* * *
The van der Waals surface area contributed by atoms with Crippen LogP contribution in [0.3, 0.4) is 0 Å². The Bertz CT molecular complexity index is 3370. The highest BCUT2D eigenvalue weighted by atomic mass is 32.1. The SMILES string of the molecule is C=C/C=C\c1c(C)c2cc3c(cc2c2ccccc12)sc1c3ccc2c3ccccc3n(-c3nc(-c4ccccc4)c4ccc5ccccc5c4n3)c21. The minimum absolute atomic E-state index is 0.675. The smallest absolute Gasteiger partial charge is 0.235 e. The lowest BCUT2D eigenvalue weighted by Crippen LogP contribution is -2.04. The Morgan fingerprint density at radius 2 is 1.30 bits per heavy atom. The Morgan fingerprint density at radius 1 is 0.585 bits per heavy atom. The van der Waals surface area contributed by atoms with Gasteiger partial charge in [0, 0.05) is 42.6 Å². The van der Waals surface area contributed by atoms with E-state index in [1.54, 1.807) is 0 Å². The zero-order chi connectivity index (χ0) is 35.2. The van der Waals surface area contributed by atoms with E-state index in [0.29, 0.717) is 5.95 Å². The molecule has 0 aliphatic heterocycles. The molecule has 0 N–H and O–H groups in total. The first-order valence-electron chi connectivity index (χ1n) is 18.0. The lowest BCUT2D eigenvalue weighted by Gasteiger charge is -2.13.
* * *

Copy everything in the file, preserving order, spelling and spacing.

The van der Waals surface area contributed by atoms with Crippen LogP contribution in [0.3, 0.4) is 0 Å². The Bertz CT molecular complexity index is 3370. The highest BCUT2D eigenvalue weighted by atomic mass is 32.1. The SMILES string of the molecule is C=C/C=C\c1c(C)c2cc3c(cc2c2ccccc12)sc1c3ccc2c3ccccc3n(-c3nc(-c4ccccc4)c4ccc5ccccc5c4n3)c21. The minimum absolute atomic E-state index is 0.675. The smallest absolute Gasteiger partial charge is 0.235 e. The lowest BCUT2D eigenvalue weighted by Crippen LogP contribution is -2.04. The Morgan fingerprint density at radius 2 is 1.30 bits per heavy atom. The Morgan fingerprint density at radius 1 is 0.585 bits per heavy atom. The van der Waals surface area contributed by atoms with Gasteiger partial charge in [0, 0.05) is 42.6 Å². The van der Waals surface area contributed by atoms with E-state index in [1.54, 1.807) is 0 Å². The zero-order chi connectivity index (χ0) is 35.2. The van der Waals surface area contributed by atoms with E-state index in [0.29, 0.717) is 5.95 Å². The molecule has 0 aliphatic heterocycles. The molecule has 0 N–H and O–H groups in total. The first-order valence-electron chi connectivity index (χ1n) is 18.0. The lowest BCUT2D eigenvalue weighted by Gasteiger charge is -2.13.